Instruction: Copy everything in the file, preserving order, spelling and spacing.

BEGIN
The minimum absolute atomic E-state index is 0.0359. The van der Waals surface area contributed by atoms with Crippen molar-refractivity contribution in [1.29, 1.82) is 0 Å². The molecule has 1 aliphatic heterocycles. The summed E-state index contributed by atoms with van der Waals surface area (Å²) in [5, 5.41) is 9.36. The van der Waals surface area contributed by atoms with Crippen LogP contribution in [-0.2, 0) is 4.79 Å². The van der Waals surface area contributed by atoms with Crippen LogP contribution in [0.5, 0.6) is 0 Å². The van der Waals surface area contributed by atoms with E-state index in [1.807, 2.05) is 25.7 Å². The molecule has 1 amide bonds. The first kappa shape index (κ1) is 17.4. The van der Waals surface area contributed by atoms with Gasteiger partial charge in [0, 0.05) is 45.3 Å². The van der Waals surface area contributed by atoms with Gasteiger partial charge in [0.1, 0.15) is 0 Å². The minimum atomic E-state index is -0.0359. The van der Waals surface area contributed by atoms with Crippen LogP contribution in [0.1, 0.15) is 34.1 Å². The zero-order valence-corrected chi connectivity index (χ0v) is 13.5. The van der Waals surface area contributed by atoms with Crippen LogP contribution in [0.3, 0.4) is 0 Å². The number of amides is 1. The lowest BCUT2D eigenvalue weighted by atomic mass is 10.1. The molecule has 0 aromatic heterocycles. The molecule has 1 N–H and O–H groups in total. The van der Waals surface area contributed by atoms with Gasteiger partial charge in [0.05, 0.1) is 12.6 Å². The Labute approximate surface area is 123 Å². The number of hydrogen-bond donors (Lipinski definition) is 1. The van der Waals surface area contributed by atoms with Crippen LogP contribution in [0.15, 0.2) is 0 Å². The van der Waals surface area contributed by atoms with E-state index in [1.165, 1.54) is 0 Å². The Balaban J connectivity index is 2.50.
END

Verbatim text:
The minimum absolute atomic E-state index is 0.0359. The van der Waals surface area contributed by atoms with Crippen molar-refractivity contribution in [1.29, 1.82) is 0 Å². The molecule has 1 aliphatic heterocycles. The summed E-state index contributed by atoms with van der Waals surface area (Å²) in [5, 5.41) is 9.36. The van der Waals surface area contributed by atoms with Crippen LogP contribution in [-0.2, 0) is 4.79 Å². The van der Waals surface area contributed by atoms with Crippen LogP contribution in [0.5, 0.6) is 0 Å². The van der Waals surface area contributed by atoms with E-state index in [1.807, 2.05) is 25.7 Å². The molecule has 1 amide bonds. The first kappa shape index (κ1) is 17.4. The van der Waals surface area contributed by atoms with Gasteiger partial charge in [0, 0.05) is 45.3 Å². The van der Waals surface area contributed by atoms with Gasteiger partial charge in [0.1, 0.15) is 0 Å². The minimum atomic E-state index is -0.0359. The van der Waals surface area contributed by atoms with Crippen LogP contribution in [0.1, 0.15) is 34.1 Å². The zero-order valence-corrected chi connectivity index (χ0v) is 13.5. The van der Waals surface area contributed by atoms with Crippen LogP contribution in [0.3, 0.4) is 0 Å². The number of amides is 1. The lowest BCUT2D eigenvalue weighted by atomic mass is 10.1. The molecule has 0 aromatic heterocycles. The molecule has 1 N–H and O–H groups in total. The van der Waals surface area contributed by atoms with Gasteiger partial charge in [0.05, 0.1) is 12.6 Å². The Labute approximate surface area is 123 Å². The number of hydrogen-bond donors (Lipinski definition) is 1. The van der Waals surface area contributed by atoms with Crippen LogP contribution in [0.15, 0.2) is 0 Å². The van der Waals surface area contributed by atoms with E-state index in [1.165, 1.54) is 0 Å². The Balaban J connectivity index is 2.50.